No other Trachymyrmex or even other Attini shows this character state, that we then consider synapomorphic for the group. The Jamaicensis group seems to be restricted to South America north of the Equator, Central America, the Caribbean islands and Florida in the United States of America, except for one species recorded from eastern Brazil.

Opulentus

based on Mayhé-Nunes & Brandão (2002)

species

Identification

Key to Trachymyrmex opulentus species group workers

Diagnosis

Peculiar pilosity, consisting of dense, long, more or less inclined and apically usually not recurved and generally dark hairs, mixed with an extremely low fine and abundant lighter pubescence which is either appressed, or curved or suberect; both types of hairs are evenly distributed on body and appendages, such as in all Sericomyrmex and in some Apterostigma species, although better seen in the apical dorsum of the female hind femora. The midpronotal teeth are lacking or at most vestigial, and the occipital tooth is usually weak and inconspicuous, or sometimes entirely absent. All species of the present group except Mycetomoellerius relictus, have very short and rudimentary propodeal spines.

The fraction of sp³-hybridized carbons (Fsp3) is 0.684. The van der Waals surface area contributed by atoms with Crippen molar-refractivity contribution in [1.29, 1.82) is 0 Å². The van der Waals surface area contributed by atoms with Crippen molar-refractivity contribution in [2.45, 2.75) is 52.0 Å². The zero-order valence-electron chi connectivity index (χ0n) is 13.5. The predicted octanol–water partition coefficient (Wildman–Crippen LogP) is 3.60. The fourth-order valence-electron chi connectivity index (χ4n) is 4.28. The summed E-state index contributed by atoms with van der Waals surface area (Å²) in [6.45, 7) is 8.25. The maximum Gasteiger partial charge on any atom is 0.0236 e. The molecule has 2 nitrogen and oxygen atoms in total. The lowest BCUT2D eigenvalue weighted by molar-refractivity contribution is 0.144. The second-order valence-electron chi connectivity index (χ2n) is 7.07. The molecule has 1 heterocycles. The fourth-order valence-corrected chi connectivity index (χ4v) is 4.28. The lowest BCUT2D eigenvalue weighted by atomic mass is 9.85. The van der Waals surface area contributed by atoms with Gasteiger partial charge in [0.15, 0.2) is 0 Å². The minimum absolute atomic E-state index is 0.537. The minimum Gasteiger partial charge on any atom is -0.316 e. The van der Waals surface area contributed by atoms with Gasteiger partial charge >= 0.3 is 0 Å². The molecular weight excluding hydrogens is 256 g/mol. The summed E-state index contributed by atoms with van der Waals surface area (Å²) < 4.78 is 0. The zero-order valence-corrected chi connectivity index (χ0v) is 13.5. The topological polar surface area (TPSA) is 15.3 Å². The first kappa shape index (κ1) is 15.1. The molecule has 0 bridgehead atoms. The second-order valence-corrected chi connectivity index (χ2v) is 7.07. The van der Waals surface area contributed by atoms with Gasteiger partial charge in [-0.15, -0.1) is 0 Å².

Notes

Inasmuch as on account of its pilosity, the present species group is closest to Sericomyrmex (Mycetomoellerius opulentuswas originally assigned to this genus), but they can be separated by the features listed above.

All species in the present group share a very impressed frontal area, which is not the case in some species of other groups, although we are not certain for the time being if this is a good defining feature for this taxonomic level.

Three species of the Opulentus group occur in the northern part of South America. taking in consideration that the single known specimen of M. compactus does not allow deriving any comment on the species distribution. Two species, M. opulentus and M. relictus, are widespread in equatorial forests; the first is the only taxon of the group found in Central America. Due to the wide sympatry shown by their know distributions and hence their probable similar environmental demands, the sample of M. relictus from Brazilian savanna (“cerrado”) suggests that M. opulentus may also occur in higher latitudes of the Southern hemisphere. M. dichrous seems to be a typical inhabitant of the vast savannas of central Brazil, although it has also been found in open parkland at Agudos in central Sao Paulo State.

Septentrionalis

Urichi

References